Summer 2024

Does it feel too early to think about Christmas? Not for TLF! Tending to the farm is a year-round task. Spring and summer are busy times on the farm, as Nature wakes up from her long winter’s nap. The beehives start buzzing again as the bees begin making test flights and collecting nectar and pollen from around the farm. And we start buzzing as well, heeling in trees, setting up irrigation, and making sure we are ready for the summer.

The crew has planted over 150 trees this spring. This year we’ve planted Nordmann and the ever-popular Concolor firs.

Fir trees are favorites at TLF – soft needles and that beautiful evergreen scent make these varieties favorites for Christmas trees. We’re especially excited to be planting Nordmann firs. These are a variety that is originally from the Black Sea region, and they have a reputation for great needle retention.

When we plant seedlings, they are already several years old. Each seedling starts out in a small pot and spends at least two years growing before we transplant them. A big part of making sure they will grow successfully after transplanting is a steady supply of water, so we make sure we have irrigation ready to go for the season. In our hot summers, hydration is essential for humans and trees alike!

Beneath a sky partly overcast with fluffy white clouds, a row of pipes stretches across the image away from the viewer through a dirt field of newly-planted, foot-high Christmas trees.  Sprinklers spaced on the pipe are sending water spraying in high arcs over the trees.
Irrigation suppling water to newly planted trees.

Another important job all spring and summer is mowing. If mowing your lawn is among your least favorite chores, imagine having to mow between all of these little trees! Luckily, Bruce has years of expertise in mowing efficiency, and you’ll see him out throughout the summer.

A man operates a red riding mower on a green grassy field in between rows of young Christmas trees that are each only a foot high.  He works beneath a blue sky filled with fluffy white clouds.
Bruce operating the mower on a spring afternoon.

While the bees continue their flights around the farm, we’ll be out there keeping them company all summer. We hope everyone has a great summer and that the weather stays beautiful for everyone!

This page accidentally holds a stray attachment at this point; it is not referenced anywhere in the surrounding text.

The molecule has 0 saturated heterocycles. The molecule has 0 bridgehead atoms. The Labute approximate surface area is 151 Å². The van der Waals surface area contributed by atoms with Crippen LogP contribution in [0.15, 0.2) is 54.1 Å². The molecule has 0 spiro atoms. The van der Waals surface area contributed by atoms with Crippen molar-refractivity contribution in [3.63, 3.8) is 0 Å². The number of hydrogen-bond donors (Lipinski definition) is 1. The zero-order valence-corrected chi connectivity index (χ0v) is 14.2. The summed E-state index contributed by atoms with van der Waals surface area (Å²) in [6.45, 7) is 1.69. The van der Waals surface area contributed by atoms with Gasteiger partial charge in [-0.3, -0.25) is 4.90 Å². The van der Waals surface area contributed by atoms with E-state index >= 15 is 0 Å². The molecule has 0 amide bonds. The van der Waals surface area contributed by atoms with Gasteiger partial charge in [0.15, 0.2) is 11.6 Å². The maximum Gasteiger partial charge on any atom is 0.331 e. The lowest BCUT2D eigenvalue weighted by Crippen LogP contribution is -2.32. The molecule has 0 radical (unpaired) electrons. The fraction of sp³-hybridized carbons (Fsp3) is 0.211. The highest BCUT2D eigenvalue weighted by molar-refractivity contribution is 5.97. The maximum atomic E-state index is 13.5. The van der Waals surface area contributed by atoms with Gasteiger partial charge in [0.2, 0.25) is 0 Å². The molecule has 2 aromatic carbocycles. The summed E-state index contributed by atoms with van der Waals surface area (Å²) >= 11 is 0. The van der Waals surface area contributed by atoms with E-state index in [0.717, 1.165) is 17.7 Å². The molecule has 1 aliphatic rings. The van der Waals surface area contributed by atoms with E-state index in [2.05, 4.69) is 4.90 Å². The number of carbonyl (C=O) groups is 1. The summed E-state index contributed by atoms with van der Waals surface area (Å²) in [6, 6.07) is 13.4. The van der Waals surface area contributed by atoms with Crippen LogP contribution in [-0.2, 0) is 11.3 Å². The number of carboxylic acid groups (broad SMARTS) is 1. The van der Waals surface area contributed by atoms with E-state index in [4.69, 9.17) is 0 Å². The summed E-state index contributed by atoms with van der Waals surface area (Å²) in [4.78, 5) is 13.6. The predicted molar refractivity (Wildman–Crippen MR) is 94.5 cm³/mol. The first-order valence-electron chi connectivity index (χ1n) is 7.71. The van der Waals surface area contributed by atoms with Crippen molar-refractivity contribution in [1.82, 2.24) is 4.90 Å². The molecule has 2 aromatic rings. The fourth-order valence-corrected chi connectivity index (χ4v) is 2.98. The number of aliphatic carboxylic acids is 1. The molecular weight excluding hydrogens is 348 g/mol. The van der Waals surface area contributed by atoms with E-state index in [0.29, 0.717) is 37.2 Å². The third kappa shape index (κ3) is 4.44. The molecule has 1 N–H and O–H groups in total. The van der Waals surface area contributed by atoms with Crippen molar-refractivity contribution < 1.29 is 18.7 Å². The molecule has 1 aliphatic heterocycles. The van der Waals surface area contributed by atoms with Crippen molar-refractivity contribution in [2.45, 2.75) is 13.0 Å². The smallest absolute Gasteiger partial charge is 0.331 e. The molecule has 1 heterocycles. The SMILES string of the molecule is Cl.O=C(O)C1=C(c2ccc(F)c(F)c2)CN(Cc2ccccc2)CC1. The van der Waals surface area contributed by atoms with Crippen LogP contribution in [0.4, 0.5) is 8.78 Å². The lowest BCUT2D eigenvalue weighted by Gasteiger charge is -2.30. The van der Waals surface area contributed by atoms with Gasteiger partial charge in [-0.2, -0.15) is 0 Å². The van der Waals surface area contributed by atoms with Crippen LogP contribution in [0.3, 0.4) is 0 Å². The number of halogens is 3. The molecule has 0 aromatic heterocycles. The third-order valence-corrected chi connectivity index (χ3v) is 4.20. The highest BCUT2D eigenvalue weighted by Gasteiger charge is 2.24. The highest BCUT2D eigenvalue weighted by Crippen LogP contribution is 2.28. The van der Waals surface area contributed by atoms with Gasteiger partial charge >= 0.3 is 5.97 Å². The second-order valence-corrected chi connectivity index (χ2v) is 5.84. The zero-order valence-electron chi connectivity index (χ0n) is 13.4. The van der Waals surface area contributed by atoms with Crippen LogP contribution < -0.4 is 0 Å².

Closed for 2023

After another busy season – and some challenging rain from Mother Nature! – we are now closed for 2023. We are grateful to our community and our customers for your continued support, and we look forward to welcoming you all back again next year.

We wish you all a very Merry Christmas and a Happy New Year!

Spring on the Farm

Now that the last of the cold weather is well behind us, the farm is once again abuzz with activity as everyone gets to work – including our bees!

Our beehives have weathered the winter season and the bees have been out collecting pollen and beginning this year’s batch of honey. While they’re at work, they’re also helping us by pollinating gardens – including the strawberries we grow at the farm!

Bruce has also been very busy this month. All of the fields have been prepared for planting and Bruce has heeled in two hundred transplants. These baby trees will still need years to grow to the proper height and size, so the trees we plant this year will grow until Christmas 2029.

A freshly plowed field in the sun.  A field of young trees is visible in the background.
Bruce stands before a row of young trees being heeled in.  He is holding a water hose in both hands and is watering the tree roots.

Branch Manager Meghan stopped by to supervise and give her thoughts on this newest crop of trees. Her assistance was invaluable and she kept Bruce on schedule!

This winter, we were pleased to learn Tilden Lane Farm has been selected by as one of 2022’s Best Christmas Tree Farms in the New York City region! Their selection criteria included 25 categories, including availability, credentials, reputation, services, and professionalism. We deeply appreciate this recognition!

Q&A: Development Rights

As you may have seen in the news recently, Tilden Lane Farm welcomed some visitors to the Farm. Bruce and Jeanne were pleased to join officials from the Town of Huntington and Suffolk County for a press conference to announce the sale of the development rights for Tilden Lane Farm.